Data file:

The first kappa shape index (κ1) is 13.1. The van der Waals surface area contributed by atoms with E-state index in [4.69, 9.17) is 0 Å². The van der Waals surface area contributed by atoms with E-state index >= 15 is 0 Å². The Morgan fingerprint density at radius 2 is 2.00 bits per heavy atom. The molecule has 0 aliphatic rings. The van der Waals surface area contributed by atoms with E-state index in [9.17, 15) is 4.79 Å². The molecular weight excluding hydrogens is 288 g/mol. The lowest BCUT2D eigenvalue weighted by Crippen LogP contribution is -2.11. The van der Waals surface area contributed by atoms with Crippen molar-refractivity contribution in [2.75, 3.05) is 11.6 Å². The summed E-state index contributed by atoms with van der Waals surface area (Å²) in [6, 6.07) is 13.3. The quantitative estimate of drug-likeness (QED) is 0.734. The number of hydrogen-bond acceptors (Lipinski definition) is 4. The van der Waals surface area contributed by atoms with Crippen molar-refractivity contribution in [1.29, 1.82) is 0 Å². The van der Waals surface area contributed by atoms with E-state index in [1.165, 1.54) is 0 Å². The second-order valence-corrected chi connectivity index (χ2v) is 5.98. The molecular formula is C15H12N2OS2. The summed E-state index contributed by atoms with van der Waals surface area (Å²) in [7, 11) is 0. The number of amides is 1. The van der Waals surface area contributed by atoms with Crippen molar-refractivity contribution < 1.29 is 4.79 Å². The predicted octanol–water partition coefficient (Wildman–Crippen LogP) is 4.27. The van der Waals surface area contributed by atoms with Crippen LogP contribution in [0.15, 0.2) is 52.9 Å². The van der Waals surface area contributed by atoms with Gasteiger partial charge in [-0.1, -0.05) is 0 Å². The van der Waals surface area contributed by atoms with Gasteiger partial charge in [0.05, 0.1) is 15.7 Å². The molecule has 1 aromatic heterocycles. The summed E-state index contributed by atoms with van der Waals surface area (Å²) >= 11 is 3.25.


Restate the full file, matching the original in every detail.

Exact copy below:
The first kappa shape index (κ1) is 13.1. The van der Waals surface area contributed by atoms with E-state index in [4.69, 9.17) is 0 Å². The van der Waals surface area contributed by atoms with E-state index >= 15 is 0 Å². The Morgan fingerprint density at radius 2 is 2.00 bits per heavy atom. The molecule has 0 aliphatic rings. The van der Waals surface area contributed by atoms with E-state index in [9.17, 15) is 4.79 Å². The molecular weight excluding hydrogens is 288 g/mol. The lowest BCUT2D eigenvalue weighted by Crippen LogP contribution is -2.11. The van der Waals surface area contributed by atoms with Crippen molar-refractivity contribution in [2.75, 3.05) is 11.6 Å². The summed E-state index contributed by atoms with van der Waals surface area (Å²) in [6, 6.07) is 13.3. The quantitative estimate of drug-likeness (QED) is 0.734. The number of hydrogen-bond acceptors (Lipinski definition) is 4. The van der Waals surface area contributed by atoms with Crippen molar-refractivity contribution in [1.29, 1.82) is 0 Å². The van der Waals surface area contributed by atoms with E-state index in [1.165, 1.54) is 0 Å². The second-order valence-corrected chi connectivity index (χ2v) is 5.98. The molecular formula is C15H12N2OS2. The summed E-state index contributed by atoms with van der Waals surface area (Å²) in [7, 11) is 0. The number of amides is 1. The van der Waals surface area contributed by atoms with Crippen molar-refractivity contribution < 1.29 is 4.79 Å². The predicted octanol–water partition coefficient (Wildman–Crippen LogP) is 4.27. The van der Waals surface area contributed by atoms with Crippen LogP contribution in [0.15, 0.2) is 52.9 Å². The van der Waals surface area contributed by atoms with Gasteiger partial charge in [-0.1, -0.05) is 0 Å². The van der Waals surface area contributed by atoms with Gasteiger partial charge in [0.05, 0.1) is 15.7 Å². The molecule has 1 aromatic heterocycles. The summed E-state index contributed by atoms with van der Waals surface area (Å²) >= 11 is 3.25.